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Profession asks for clarification on risk assessment comment
Washington — Veterinary and industry officials want the U.S. Food and Drug Administration (FDA) to clarify an agency leader's negative remark aimed at the use of quantitative risk assessment to ascertain antibiotic drug safety.
WASHINGTON — Veterinary and industry officials want the U.S. Food and Drug Administration (FDA) to clarify an agency leader's negative remark aimed at the use of quantitative risk assessment to ascertain antibiotic drug safety.
At presstime, stakeholders cited concern regarding newly appointed FDA Assistant Commissioner for Science Dr. Linda Tollefson's comment to "FDA Week" that the agency might "drop" quantitative risk assessments due to their reportedly slow and arduous nature. "There are no regulations saying one has to be done," she says in the article.
While Tollefson "is not discussing the comment right now," reports FDA spokeswoman Linda Grassie, Dr. Lyle Vogel says he's "puzzled." As director of the American Veterinary Medical Association's (AVMA) Scientific Activities Division, Vogel notes current FDA guidance regarding antimicrobial drugs depends on risk assessment. Rumors the agency might scrap its process follow last month's announcement of an intended withdrawal of Baytril's approval for use in poultry — which ended five years of review — and a three-year risk assessment of virginiamycin. The FDA scrutiny stems from fear of antibiotic resistance problems in people.
When it comes to the controversial use of antibiotics in food animals, quantitative assessment ensures a thorough review, Vogel says.
"I just don't believe that FDA can operate without doing risk assessments quantitatively," Vogel says. "The Baytril assessment took five years because the science wasn't clear on either side. Without risk assessment, what you're left with is an informal review. We need to learn more about FDA's intentions."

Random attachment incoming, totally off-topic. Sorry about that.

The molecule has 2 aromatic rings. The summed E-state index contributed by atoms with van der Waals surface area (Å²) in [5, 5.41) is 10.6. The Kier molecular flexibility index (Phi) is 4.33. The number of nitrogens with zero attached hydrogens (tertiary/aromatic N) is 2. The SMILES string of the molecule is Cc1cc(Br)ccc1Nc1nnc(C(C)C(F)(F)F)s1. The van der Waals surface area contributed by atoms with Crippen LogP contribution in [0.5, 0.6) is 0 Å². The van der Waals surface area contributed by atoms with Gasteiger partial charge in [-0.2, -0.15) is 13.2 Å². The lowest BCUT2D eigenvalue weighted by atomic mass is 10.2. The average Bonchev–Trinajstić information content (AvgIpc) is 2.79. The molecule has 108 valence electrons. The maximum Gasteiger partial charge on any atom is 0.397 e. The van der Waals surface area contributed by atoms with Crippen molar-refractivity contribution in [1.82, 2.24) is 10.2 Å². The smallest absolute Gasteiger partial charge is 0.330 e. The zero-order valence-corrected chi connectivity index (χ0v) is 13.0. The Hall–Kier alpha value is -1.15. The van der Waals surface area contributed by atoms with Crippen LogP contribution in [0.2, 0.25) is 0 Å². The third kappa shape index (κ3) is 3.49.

While no law or regulation demands FDA perform quantitative risk assessments when considering the removal of drugs, the Animal Health Institute (AHI) and its manufacturing members have pushed the agency to perform such evaluations. Quantitative risk assessment uses models to determine the probability of risk, how likely problems will occur and how severe the health impact. The results are stated in numerical terms, often percentages, and offer an "objective standard," AHI spokesman Ron Phillips says.
"This is a big deal, and people are talking about it," he says. "Without a quantitative risk assessment that gives you data and gives you a measurable risk analysis, you're left with guesswork. Quantitative risk assessment is the best scientific way for setting policy."
Fine-tune the system
As Phillips and other AHI officials mull the organization's response to Tollefson's comments, Dr. Gatz Riddell acknowledges the system, while "essential to making fact-based decisions," might be flawed.
"Maybe some of the work they did was overkill," says Riddell, executive vice president of the American Association of Bovine Practitioners, "but before we drop something that we've become familiar with, let's look at the process and see if we can fix it. There are ways to assess data that doesn't take three years."